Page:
Wednesday ↥ January 9
Read Revelation 1:11, 19-20. Jesus also spoke seven distinctive messages for the churches in Asia. What does the fact that there were more than seven churches in the province suggest, in general, about the symbolic significance of these messages for Christians?
The messages that Jesus directed John to send to the seven churches are recorded in Revelation 2 and 3. Their meanings apply on three levels:
Historical application. Those messages originally were sent to seven churches located in prosperous cities of first-century Asia. The Christians there faced serious challenges. Several cities set up emperor worship in their temples as a token of their loyalty to Rome. Emperor worship became compulsory. Citizens were also expected to participate in public events and pagan religious ceremonies. Because many Christians refused to participate in these practices, they faced trials and, at times, even martyrdom. Commissioned by Christ, John wrote the seven messages to help believers deal with these challenges.
Prophetic application. Revelation is a prophetic book, but only seven churches were chosen to receive these messages. This fact points to the prophetic character of the messages, as well. The spiritual conditions in the seven churches coincide with the spiritual conditions of God’s church in different historical periods. The seven messages are intended to provide, from heaven’s perspective, a panoramic survey of the spiritual state of Christianity from the first century to the end of the world.
Universal application. Just as the entire book of Revelation was sent as one letter that was to be read in every church (Rev. 1:11, Rev. 22:16), so the seven messages also contain lessons that can apply to Christians in every age. In such a way, the messages represent different types of Christians in different places and times. For instance, while the general characteristic of Christianity today is Laodicean, some Christians may identify with the characteristics of some of the other churches. The good news is that whatever our spiritual condition, God “meets fallen human beings where they are”. - Ellen G. White, Selected Messages, book 1, p. 22.
Suppose the Lord were to write a letter today to your local church, a letter written in the form of the messages to the seven churches. What might such a letter say about the challenges your church is facing as well as its spiritual condition?
Thursday ↥ January 10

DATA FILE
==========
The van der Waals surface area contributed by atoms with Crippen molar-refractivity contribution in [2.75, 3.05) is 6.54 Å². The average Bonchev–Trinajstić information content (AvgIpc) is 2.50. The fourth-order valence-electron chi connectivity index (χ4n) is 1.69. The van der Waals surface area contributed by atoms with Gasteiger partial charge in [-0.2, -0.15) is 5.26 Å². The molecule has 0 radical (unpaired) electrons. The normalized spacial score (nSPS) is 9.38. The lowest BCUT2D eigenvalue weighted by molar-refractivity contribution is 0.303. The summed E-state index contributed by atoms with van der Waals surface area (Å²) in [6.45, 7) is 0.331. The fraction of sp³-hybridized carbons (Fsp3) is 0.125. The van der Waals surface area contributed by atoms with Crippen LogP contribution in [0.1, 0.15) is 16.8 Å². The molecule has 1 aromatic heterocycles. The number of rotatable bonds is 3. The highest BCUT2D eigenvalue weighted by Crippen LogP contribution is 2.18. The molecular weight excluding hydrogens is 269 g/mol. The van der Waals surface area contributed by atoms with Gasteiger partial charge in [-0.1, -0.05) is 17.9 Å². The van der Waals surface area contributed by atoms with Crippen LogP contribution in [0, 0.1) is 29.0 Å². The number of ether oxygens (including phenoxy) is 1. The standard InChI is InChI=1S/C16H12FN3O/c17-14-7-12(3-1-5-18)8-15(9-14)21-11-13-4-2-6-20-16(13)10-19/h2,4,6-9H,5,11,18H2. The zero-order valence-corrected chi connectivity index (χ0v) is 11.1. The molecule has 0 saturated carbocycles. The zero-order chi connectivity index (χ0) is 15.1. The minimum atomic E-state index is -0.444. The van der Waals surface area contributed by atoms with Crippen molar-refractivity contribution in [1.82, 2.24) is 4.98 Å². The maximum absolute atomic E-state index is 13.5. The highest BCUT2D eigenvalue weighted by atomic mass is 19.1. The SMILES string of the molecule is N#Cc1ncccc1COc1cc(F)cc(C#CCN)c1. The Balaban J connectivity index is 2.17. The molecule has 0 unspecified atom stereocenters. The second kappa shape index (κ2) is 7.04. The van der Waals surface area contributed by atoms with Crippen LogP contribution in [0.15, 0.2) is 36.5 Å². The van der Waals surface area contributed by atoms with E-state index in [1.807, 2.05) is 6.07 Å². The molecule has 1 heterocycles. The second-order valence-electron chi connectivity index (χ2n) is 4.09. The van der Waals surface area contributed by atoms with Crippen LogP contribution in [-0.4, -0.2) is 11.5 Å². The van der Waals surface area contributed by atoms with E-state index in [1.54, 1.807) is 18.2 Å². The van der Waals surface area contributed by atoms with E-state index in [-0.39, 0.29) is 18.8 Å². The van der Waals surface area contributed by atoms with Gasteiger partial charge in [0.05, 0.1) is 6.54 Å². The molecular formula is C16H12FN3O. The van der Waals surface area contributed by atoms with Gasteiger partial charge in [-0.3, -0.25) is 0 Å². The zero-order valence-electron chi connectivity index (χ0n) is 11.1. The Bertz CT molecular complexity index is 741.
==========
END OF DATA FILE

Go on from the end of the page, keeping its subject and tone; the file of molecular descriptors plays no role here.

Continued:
Ephesus was the capital and the largest city in the Roman province of Asia, located on the major trade routes. As the chief seaport of Asia, it was a very important commercial and religious center. The city was filled with such public buildings as temples, theaters, gymnasiums, bathhouses, and brothels. It also was known for the practice of magic and was notorious for immorality and superstition. Yet, the most influential Christian church in the province was in Ephesus.
Read Revelation 2:1-4. How does Jesus present Himself to the church in Ephesus? For what great qualities does Jesus commend this church? What concern does Jesus also express?
In their early days, the Ephesian believers were known for their faithfulness and love (Eph. 1:15). Although they experienced pressure both from outside and inside the church, the Christians in Ephesus remained firm and faithful. They were hardworking and obedient to the truth; indeed, they could not tolerate false apostles in their midst. However, their love for Christ and their fellow members began to wane. Although the church stood firm and faithful, without Christ’s love even their own lamp was in danger of going out.
Read Revelation 2:5-7. What three things does Jesus urge church members to do in order to revive their first love and devotion to Christ and to their fellow believers? How are these three things sequentially related?
Prophetically, the situation in the church in Ephesus corresponds to the general situation and spiritual condition of the church from A.D. 31-100. The apostolic church was characterized by love and faithfulness to the gospel. But by the end of the first century, the church began losing the fire of its first love, thus departing from the simplicity and purity of the gospel.